Yunnan Bo Nay

Yunnan Bo Nay

It is very enjoyable on its own and it makes a great Thai iced tea with the addition of some simple syrup and good shot of half and half. Quite possibly the best inexpensive puer you can buy so rather than buying those horrid little mini-tuo cha or even larger $1 Asian market tuos hoping to find a winner this is a sure thing.


Goji and Raspberry Green Tea

December 15, 2008

I’m not a big tisane fan, especially anything with hibiscus in it, but I decided to take a chance on this one that involved actual green tea. My guess is that it is from Republic of Tea’s loose catalog but I bought it from a nondescript glass jar for about five bucks for 1/8lb. Goji berries are kind of a raisin/cranberry mix and I like them which was the hook, the raspberry though worried me a bit because with the tart hibiscus I figured this would be a pucker inducing red brew. I poured in some hot water and was greeted by a pucker inducing red brew. How’d I guess. The mix contains large pieces of Goji and full dried raspberries as well as the damned hibiscus petals and some other tisane bits amongst the generic and low-quality green tea. I’m sure if it were just the goji berries and green tea base it would be better, possibly even with the raspberries still, but as is it is a tough mix. If you like tisanes/hibiscus then the rest of this mashup is actually pretty enjoyable and well balanced but otherwise steer clear.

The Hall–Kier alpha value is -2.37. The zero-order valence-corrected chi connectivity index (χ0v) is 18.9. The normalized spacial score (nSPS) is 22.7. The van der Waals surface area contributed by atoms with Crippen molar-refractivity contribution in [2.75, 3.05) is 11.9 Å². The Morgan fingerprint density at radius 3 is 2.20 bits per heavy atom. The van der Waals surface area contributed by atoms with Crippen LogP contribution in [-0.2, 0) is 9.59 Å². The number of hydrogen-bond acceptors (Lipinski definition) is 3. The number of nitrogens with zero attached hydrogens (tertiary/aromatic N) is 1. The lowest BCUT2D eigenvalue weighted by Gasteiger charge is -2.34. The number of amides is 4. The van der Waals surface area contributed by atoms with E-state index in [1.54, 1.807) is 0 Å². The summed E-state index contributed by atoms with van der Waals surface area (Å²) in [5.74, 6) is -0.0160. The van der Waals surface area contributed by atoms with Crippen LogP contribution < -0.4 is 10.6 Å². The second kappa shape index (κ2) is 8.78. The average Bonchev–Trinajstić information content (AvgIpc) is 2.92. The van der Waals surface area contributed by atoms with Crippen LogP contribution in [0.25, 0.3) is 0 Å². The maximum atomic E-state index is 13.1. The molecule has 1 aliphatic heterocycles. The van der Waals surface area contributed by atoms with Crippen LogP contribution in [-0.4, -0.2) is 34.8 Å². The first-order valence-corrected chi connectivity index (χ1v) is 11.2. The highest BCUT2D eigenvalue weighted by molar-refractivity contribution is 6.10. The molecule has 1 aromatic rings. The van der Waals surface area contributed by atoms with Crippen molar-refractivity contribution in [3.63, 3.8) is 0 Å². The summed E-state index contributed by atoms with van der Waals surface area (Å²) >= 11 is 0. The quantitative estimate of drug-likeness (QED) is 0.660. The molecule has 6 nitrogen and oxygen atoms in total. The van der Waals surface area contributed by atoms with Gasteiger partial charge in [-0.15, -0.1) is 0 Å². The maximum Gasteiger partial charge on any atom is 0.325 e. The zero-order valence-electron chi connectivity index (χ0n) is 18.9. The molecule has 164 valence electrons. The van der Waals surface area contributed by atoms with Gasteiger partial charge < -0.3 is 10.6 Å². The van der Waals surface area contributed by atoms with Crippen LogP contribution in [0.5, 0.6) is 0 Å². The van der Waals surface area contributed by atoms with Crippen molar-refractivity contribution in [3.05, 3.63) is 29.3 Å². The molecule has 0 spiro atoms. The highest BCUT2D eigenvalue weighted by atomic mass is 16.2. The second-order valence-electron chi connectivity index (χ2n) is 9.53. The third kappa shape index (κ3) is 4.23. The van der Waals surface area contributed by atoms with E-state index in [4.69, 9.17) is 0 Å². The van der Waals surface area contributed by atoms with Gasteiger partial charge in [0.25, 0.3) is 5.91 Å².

Black Pearl – Lipton

December 9, 2008

Lipton? Yep, Lipton. I had been intrigued by their “premium” pyramid teabag line and just ran out of good black/red tea so I figured it was worth a shot. Winter has a way of changing the palate away from my beloved yellows and greens no matter how hard I fight it. Oolongs fill the void nicely but sometimes you just need a nice full-bodied cuppa. PG Tips is an old standby for me, but I wanted something a bit sharper than the rounded edges of PG Tips. I opened the square box and found a bunch of nylon pyramid bags half-filled with 1/16″-1/8″ pieces. Nothing overly impressive in look or initial smell. I brewed up a cup and found that it is very much improved over the average Lipton tea (which isn’t too hard to accomplish) , a bit less muted than PG Tips, and similar to loose Lipton sold in Indian groceries which is much less expensive and contains a ton more tea. I attempted to over brew it and it never turned bitter, I also was able to eek out a second light, but drinkable, cup. There is nothing wrong if you enjoy a standard cup of Lipton tea, and for those whose tea repertoire consists of nothing past the regular American Lipton tea bag this is well worth a shot and very drinkable but it will not wow a red/black tea fan.

Lipton Black Pearl